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J Virol. 2018 May 29;92(12). pii: e00285-18. doi: 10.1128/JVI.00285-18. Print 2018 Jun 15.

Effect of Short-Term Antiretroviral Therapy Interruption on Levels of Integrated HIV DNA.

Author information

1
Brigham and Women's Hospital and Harvard Medical School, Boston, Massachusetts, USA.
2
University of Pennsylvania, Philadelphia, Pennsylvania, USA.
3
Temple University, Philadelphia, Pennsylvania, USA.
4
University of Arizona, Tucson, Arizona, USA.
5
University of California at San Francisco, San Francisco, California, USA.
6
University of Massachusetts Medical School-Bay State, Springfield, Massachusetts, USA.
7
Massachusetts General Hospital, Boston, Massachusetts, USA.
8
Brigham and Women's Hospital and Harvard Medical School, Boston, Massachusetts, USA jli@bwh.harvard.edu.
#
Contributed equally

Abstract

Analytic treatment interruption (ATI) studies are required to evaluate strategies aimed at achieving ART-free HIV remission, but the impact of ATI on the viral reservoir remains unclear. We validated a DNA size selection-based assay for measuring levels of integrated HIV DNA and applied it to assess the effects of short-term ATI on the HIV reservoir. Samples from participants from four AIDS Clinical Trials Group ATI studies were assayed for integrated HIV DNA levels. Cryopreserved peripheral blood mononuclear cells (PBMCs) were obtained for 12 participants with available samples pre-ATI and approximately 6 months after ART resumption. Four participants also had samples available during the ATI. The median duration of ATI was 12 weeks. Validation of the HIV integrated DNA size-exclusion (HIDE) assay was performed using samples spiked with unintegrated HIV DNA, HIV-infected cell lines, and participant PBMCs. The HIDE assay eliminated 99% of unintegrated HIV DNA species and strongly correlated with the established Alu-gag assay. For the majority of individuals, integrated DNA levels increased during ATI and subsequently declined upon ART resumption. There was no significant difference in the levels of integrated HIV DNA between the pre- and post-ATI time points, with a median ratio of post- to pre-ATI HIV DNA levels of 0.95. Using a new integrated HIV DNA assay, we found minimal change in the levels of integrated HIV DNA in participants who underwent an ATI, followed by 6 months of ART. This suggests that short-term ATI can be conducted without a significant impact on the levels of integrated proviral DNA in the peripheral blood.IMPORTANCE Interventions aimed at achieving sustained antiretroviral therapy (ART)-free HIV remission require treatment interruption trials to assess their efficacy. However, these trials are accompanied by safety concerns related to the expansion of the viral reservoir. We validated an assay that uses an automated DNA size-selection platform for quantifying levels of integrated HIV DNA and is less sample- and labor-intensive than current assays. Using stored samples from AIDS Clinical Trials Group studies, we found that short-term ART discontinuation had minimal impact on integrated HIV DNA levels after ART resumption, providing reassurance about the reservoir effects of short-term treatment interruption trials.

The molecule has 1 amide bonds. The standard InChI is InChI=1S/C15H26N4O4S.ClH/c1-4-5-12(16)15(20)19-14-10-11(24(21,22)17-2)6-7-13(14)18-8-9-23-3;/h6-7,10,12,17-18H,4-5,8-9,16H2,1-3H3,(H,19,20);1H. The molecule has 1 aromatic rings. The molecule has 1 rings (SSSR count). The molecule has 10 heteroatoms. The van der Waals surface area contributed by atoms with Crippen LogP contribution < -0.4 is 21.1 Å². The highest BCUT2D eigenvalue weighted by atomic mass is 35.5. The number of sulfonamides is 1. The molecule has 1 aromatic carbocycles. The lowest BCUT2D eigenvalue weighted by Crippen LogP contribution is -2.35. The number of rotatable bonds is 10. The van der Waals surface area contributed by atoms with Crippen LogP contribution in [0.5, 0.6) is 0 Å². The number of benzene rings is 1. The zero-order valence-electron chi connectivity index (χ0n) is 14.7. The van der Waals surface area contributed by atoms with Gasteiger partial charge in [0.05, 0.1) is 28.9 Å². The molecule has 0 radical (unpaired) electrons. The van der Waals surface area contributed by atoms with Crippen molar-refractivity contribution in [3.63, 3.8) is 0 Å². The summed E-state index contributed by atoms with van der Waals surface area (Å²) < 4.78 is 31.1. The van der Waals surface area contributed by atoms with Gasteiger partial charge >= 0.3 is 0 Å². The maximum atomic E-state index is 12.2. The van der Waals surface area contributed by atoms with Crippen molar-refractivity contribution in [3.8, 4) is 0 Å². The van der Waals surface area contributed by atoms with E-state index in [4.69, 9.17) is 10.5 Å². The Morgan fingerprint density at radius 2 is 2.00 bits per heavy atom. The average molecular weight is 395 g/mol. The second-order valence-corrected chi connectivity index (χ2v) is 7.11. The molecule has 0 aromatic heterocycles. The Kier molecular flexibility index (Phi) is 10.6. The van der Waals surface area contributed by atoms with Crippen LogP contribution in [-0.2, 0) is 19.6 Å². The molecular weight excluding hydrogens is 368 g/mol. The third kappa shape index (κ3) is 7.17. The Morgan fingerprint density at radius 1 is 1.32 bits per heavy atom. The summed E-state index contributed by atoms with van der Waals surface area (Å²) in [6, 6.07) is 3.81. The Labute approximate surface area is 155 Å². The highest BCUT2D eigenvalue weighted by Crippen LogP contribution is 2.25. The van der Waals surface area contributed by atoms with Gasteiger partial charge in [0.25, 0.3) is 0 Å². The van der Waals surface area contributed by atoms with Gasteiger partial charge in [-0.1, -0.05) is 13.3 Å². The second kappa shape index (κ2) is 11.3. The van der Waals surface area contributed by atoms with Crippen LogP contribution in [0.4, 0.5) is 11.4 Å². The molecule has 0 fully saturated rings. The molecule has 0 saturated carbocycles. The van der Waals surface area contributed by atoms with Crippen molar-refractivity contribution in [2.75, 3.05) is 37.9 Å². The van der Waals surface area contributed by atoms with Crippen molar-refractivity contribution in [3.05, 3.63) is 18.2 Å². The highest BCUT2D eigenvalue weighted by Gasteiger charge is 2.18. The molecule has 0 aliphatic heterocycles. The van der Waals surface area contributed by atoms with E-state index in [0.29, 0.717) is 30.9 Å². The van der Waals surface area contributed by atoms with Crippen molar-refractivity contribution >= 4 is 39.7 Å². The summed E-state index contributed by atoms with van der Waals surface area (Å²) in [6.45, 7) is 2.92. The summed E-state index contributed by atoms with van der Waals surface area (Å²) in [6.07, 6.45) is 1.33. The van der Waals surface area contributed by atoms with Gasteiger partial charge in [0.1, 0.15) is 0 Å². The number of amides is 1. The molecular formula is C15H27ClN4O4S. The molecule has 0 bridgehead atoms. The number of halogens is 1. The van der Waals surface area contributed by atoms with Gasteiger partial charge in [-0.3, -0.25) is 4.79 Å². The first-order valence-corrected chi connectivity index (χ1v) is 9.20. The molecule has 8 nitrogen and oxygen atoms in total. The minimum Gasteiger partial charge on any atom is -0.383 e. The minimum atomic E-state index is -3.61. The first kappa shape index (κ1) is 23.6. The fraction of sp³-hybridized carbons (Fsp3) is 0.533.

KEYWORDS:

HIV; assay; integrated DNA; reservoir; treatment interruption

PMID:
29593048
PMCID:
PMC5974505
DOI:
10.1128/JVI.00285-18
[Indexed for MEDLINE]
Free PMC Article

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